CS Math books
April 10, 2011 5:40 PM   Subscribe

I am a GIS college student looking to develop my skills in programming, particularly in Python. For starters, I need to wake up my dormant math skills. What mathematics-for-programmers books, or general Computer Science books, should I be looking for?

Hey all, longtime mefi reader (lurker?) , first time poster.

Anyway, I am a college student in the midwest USA currently working in the GIS department for a decent sized city. My internship and my college curriculum have made me aware that I need to develop my skills on the scripting side of things.

That being said, I don't want to go with a narrow approach and read nothing but "Python for GIS" type articles. I have learned the hard way way that if you try to skip the foundational skills when trying to learn something technical, it just comes back to haunt you down the road. I am not trying to transition from GIS tech to full fledged Computer Scientist but I am an avid learner and want to strengthen my skills.

I have not had a huge problem so far finding books on learning Python. I have just started going through Python for beginners, and am liking it so far. I've also just ordered John Zelle's intro to CS using Python. I'm having a harder time finding general into to CS books and math books relating to programming, specifically on the subjects of discrete and algebra. My school library has a lot of resources, and I've found a few good books, but mostly I'm just overwhelmed by the sheer amount of material.

Many years ago when I first started college I did well in my algebra and pre-cal classes, but I'm feeling rusty. And regarding the CS stuff, some of the programming books I'm looking at are using phrases like "garbage collection" without any explanation. I understand the general idea of garbage collection but a paragraph or two would be nice. I don't need the concept of a CPU explained to me, but a book with a little elaboration on CS vocabulary would be helpful.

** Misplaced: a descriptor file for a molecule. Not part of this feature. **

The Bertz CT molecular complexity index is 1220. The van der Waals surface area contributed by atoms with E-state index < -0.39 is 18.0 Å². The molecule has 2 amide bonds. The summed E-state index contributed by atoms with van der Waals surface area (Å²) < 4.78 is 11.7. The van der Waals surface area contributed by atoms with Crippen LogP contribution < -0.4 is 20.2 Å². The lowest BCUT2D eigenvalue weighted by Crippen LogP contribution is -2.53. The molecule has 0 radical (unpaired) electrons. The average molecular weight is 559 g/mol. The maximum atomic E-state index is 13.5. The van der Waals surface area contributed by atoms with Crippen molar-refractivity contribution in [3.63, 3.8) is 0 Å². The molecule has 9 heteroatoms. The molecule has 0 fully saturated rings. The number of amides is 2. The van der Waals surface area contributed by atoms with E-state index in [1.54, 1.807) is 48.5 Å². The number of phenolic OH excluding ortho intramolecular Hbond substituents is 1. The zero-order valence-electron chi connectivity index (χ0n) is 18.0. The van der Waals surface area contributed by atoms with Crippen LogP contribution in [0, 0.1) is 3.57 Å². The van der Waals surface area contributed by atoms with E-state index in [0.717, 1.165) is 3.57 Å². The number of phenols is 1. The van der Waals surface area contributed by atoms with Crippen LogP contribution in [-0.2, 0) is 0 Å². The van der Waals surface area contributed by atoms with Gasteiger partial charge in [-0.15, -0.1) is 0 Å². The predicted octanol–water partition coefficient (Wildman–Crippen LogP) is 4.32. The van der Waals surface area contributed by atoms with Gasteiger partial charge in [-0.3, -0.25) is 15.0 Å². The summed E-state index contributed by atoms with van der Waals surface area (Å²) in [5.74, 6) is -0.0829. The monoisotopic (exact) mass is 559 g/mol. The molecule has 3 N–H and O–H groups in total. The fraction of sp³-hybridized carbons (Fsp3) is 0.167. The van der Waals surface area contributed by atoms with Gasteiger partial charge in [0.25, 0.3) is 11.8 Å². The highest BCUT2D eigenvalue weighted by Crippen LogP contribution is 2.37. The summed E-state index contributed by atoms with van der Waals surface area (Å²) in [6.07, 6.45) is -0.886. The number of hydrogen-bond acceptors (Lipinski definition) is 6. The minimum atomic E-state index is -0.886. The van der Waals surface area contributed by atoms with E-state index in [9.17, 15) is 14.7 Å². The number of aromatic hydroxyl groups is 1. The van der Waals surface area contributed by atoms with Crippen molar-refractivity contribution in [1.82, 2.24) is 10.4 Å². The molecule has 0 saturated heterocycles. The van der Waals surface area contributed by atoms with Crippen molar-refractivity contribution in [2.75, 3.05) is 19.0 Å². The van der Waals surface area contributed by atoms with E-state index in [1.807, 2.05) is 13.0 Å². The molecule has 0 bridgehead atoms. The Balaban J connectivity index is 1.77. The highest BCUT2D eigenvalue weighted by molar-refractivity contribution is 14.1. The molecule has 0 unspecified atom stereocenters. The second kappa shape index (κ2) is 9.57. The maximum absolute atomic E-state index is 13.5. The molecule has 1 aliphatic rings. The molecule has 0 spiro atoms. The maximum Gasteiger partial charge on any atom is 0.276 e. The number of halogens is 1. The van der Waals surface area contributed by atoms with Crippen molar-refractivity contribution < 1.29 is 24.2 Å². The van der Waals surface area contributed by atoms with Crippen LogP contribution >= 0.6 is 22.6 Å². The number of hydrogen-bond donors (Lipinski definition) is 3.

I should probably say that I'm not looking for something like Knuth's Concrete Mathematics . I browsed through it at my school's library- I was able to understand bits and pieces, but the rest might as well have been written in hieroglyphics. Many of the books in this thread seemed to be above what I'm looking for as well, but I found some of the recommendations useful.

I've found some good online resources like MIT's open courseware, but I'd like to have some good textbooks. Thanks in advance.
posted by ajax287 to Computers & Internet (9 answers total) 49 users marked this as a favorite
Also try Zed Shaw's book: Learn Python the Hard Way.
posted by gregglind at 5:54 PM on April 10, 2011 [1 favorite]

I am using the C# version of Head First and it is awesome. There is a 2D geometry, Rails, Algebra, Physics, Statistics, etc. There is also Khan Academy (all online, no textbook), which is quite good. And then there is Cosmo Learning. and ooohhh, blue...
posted by Monkey0nCrack at 6:26 PM on April 10, 2011

I am a programmer working for a Midwest USA university (this is less exciting than it sounds).

The one mathematics niche I would say most benefits programmers uniquely is called discrete math, more specifically graph theory. Graph theory concepts underpin a lot of the logic behind systems level programs. As a rough first example, tsort "was initially written for providing an ordering of object files that allowed the linker to process them sequentially (each one exactly once, and in order). " Programmers rarely have to solve this problem themselves nowadays, but dependencies crop up everywhere in systems to build software.

But a better example is your question about garbage collection. First off, if you just want a definition, nearly every term you can think of is documented on Wikipedia (garbage collection). To summarize, garbage collection determines which object instances (regions of memory -- completely different than objects above unfortunately) are still in use and which can be reclaimed. In order to do that, it needs to traverse the graph of object references, keep the ones your program can still find and discard the rest.